When Boston Red Sox center fielder Jacoby Ellsbury went down with a partially separated shoulder, it put another damper on an already underwhelming, frustrating start to the 2012 season. Shortstop Mike Aviles was moved from the ninth slot in the batting order to leadoff.
And boy, has he ever delivered.
Since assuming the leadoff role on April 14, his batting average has skyrocketed .227 to .333 (tied for 11th in the American League), his on-base percentage from .261 to .365 (27th), and his slugging from .273 to .567 (16th).
To put it another way, his lines before Ellsbury’s injury and after are like two different players:
Before (six games): .227 AVG, 0 HR, 3 RBI, .261 OBP, .273 SLG, 0 SB
After (nine games): .395 AVG, 3 HR, 7 RBI, .425 OBP, .737 SLG, 3 SB
In Tuesday’s 11-2 win over the Minnesota Twins, Aviles had another huge game, going 4-for-5 with two doubles, a home run, two runs batted in, and three runs scored. Perhaps Aviles’s contributions have gotten lost in the shuffle because of David Ortiz‘s hot start, the situation with Daniel Bard‘s role, Kevin Youkilis‘s struggles, or the fact that the Red Sox have won two games in a row (shocker!). But they are not to be underestimated. Now that the Red Sox know they have another dimension in the offense at the ninth and leadoff slots in the order, it takes some pressure off the middle third to pick up Ellsbury’s slack.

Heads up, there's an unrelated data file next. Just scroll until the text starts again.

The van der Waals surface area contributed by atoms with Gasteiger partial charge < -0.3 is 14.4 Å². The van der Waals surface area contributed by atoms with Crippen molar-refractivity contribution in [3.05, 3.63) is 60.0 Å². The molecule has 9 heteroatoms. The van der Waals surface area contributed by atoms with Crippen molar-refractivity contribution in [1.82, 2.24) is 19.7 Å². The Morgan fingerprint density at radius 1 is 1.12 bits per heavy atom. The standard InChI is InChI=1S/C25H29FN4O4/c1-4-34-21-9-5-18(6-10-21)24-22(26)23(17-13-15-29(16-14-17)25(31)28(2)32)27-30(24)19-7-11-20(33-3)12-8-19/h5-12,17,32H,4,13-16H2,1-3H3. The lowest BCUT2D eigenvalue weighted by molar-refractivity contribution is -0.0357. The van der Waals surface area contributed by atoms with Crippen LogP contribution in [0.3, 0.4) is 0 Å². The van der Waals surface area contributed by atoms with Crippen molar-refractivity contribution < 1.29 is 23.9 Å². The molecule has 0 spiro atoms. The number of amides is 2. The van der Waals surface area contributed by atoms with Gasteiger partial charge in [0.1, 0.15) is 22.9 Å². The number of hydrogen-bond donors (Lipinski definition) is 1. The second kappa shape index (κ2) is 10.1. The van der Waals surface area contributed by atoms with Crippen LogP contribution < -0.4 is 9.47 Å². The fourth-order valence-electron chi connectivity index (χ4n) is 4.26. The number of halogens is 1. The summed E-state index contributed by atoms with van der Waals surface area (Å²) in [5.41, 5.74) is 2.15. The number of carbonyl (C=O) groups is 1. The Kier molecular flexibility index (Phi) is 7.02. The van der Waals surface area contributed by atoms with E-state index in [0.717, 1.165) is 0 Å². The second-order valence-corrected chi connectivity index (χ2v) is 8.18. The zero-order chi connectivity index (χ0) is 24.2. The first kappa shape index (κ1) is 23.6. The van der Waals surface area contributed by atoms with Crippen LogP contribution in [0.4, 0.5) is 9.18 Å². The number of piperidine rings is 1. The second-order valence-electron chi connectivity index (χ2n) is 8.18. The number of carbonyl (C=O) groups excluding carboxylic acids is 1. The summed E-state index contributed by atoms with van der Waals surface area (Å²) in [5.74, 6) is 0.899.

If he keeps this up, manager Bobby Valentine could have a dilemma as to where Aviles bats upon Ellsbury’s return. Some shuffling could be in order involving Aviles, Ellsbury, and second baseman Dustin Pedroia. (Perhaps the best top third of the batting order in baseball?) But it’s a good problem to have if the Red Sox bats keep clicking and get some more wins strung together.
Not bad for a guy who was brought in as a super-utility player at last year’s trading deadline.